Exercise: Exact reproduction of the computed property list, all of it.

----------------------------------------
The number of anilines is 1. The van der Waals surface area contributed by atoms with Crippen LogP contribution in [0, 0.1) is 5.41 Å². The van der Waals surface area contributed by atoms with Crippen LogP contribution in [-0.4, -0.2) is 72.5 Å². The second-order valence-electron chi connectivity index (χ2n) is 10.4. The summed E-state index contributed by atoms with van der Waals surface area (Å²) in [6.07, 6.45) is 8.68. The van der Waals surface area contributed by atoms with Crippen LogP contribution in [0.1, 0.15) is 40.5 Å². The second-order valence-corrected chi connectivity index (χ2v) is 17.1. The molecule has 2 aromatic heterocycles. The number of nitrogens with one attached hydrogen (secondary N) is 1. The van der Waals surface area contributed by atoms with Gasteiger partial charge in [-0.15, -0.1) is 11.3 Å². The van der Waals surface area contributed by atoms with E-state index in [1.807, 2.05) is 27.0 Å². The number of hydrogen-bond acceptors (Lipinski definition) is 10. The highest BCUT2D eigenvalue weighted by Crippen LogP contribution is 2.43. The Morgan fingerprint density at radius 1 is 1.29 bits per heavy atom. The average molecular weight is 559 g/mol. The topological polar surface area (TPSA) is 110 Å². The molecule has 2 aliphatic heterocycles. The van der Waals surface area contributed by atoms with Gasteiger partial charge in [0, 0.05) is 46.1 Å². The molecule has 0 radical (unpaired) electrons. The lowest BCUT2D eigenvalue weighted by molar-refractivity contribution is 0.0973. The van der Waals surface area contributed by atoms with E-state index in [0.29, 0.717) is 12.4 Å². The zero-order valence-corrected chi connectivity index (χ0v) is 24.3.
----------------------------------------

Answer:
The number of anilines is 1. The van der Waals surface area contributed by atoms with Crippen LogP contribution in [0, 0.1) is 5.41 Å². The van der Waals surface area contributed by atoms with Crippen LogP contribution in [-0.4, -0.2) is 72.5 Å². The second-order valence-electron chi connectivity index (χ2n) is 10.4. The summed E-state index contributed by atoms with van der Waals surface area (Å²) in [6.07, 6.45) is 8.68. The van der Waals surface area contributed by atoms with Crippen LogP contribution in [0.1, 0.15) is 40.5 Å². The second-order valence-corrected chi connectivity index (χ2v) is 17.1. The molecule has 2 aromatic heterocycles. The number of nitrogens with one attached hydrogen (secondary N) is 1. The van der Waals surface area contributed by atoms with Gasteiger partial charge in [-0.15, -0.1) is 11.3 Å². The van der Waals surface area contributed by atoms with E-state index in [1.807, 2.05) is 27.0 Å². The number of hydrogen-bond acceptors (Lipinski definition) is 10. The highest BCUT2D eigenvalue weighted by Crippen LogP contribution is 2.43. The Morgan fingerprint density at radius 1 is 1.29 bits per heavy atom. The average molecular weight is 559 g/mol. The topological polar surface area (TPSA) is 110 Å². The molecule has 2 aliphatic heterocycles. The van der Waals surface area contributed by atoms with Gasteiger partial charge in [0, 0.05) is 46.1 Å². The molecule has 0 radical (unpaired) electrons. The lowest BCUT2D eigenvalue weighted by molar-refractivity contribution is 0.0973. The van der Waals surface area contributed by atoms with E-state index in [0.29, 0.717) is 12.4 Å². The zero-order valence-corrected chi connectivity index (χ0v) is 24.3.